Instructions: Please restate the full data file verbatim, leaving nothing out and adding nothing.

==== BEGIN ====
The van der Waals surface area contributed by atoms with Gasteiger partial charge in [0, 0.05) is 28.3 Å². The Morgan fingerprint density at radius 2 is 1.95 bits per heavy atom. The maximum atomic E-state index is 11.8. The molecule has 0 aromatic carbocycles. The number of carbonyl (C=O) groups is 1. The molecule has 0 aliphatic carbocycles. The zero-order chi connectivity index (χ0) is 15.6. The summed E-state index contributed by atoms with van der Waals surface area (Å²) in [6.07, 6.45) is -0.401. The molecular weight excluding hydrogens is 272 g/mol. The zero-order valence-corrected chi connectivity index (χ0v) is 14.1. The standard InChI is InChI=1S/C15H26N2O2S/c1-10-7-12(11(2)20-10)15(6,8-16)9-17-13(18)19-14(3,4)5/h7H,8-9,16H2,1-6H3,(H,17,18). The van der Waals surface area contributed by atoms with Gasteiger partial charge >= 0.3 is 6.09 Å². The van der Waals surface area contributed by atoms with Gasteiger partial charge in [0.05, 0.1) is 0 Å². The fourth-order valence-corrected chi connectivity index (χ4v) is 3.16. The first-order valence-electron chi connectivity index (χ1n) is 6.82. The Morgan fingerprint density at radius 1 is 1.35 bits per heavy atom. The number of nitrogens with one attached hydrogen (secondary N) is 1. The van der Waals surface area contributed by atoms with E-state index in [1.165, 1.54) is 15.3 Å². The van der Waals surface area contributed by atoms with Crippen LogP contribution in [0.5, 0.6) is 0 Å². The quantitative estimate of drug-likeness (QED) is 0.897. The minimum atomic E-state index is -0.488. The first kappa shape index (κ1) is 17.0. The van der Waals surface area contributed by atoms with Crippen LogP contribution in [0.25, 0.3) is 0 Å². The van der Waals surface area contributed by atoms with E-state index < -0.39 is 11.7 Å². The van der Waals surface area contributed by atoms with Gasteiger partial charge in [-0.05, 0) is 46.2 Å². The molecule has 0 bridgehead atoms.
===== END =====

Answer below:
The van der Waals surface area contributed by atoms with Gasteiger partial charge in [0, 0.05) is 28.3 Å². The Morgan fingerprint density at radius 2 is 1.95 bits per heavy atom. The maximum atomic E-state index is 11.8. The molecule has 0 aromatic carbocycles. The number of carbonyl (C=O) groups is 1. The molecule has 0 aliphatic carbocycles. The zero-order chi connectivity index (χ0) is 15.6. The summed E-state index contributed by atoms with van der Waals surface area (Å²) in [6.07, 6.45) is -0.401. The molecular weight excluding hydrogens is 272 g/mol. The zero-order valence-corrected chi connectivity index (χ0v) is 14.1. The standard InChI is InChI=1S/C15H26N2O2S/c1-10-7-12(11(2)20-10)15(6,8-16)9-17-13(18)19-14(3,4)5/h7H,8-9,16H2,1-6H3,(H,17,18). The van der Waals surface area contributed by atoms with Gasteiger partial charge >= 0.3 is 6.09 Å². The van der Waals surface area contributed by atoms with Gasteiger partial charge in [0.05, 0.1) is 0 Å². The fourth-order valence-corrected chi connectivity index (χ4v) is 3.16. The first-order valence-electron chi connectivity index (χ1n) is 6.82. The Morgan fingerprint density at radius 1 is 1.35 bits per heavy atom. The number of nitrogens with one attached hydrogen (secondary N) is 1. The van der Waals surface area contributed by atoms with E-state index in [1.165, 1.54) is 15.3 Å². The van der Waals surface area contributed by atoms with Crippen LogP contribution in [0.5, 0.6) is 0 Å². The quantitative estimate of drug-likeness (QED) is 0.897. The minimum atomic E-state index is -0.488. The first kappa shape index (κ1) is 17.0. The van der Waals surface area contributed by atoms with Crippen LogP contribution in [0.25, 0.3) is 0 Å². The van der Waals surface area contributed by atoms with E-state index < -0.39 is 11.7 Å². The van der Waals surface area contributed by atoms with Gasteiger partial charge in [-0.05, 0) is 46.2 Å². The molecule has 0 bridgehead atoms.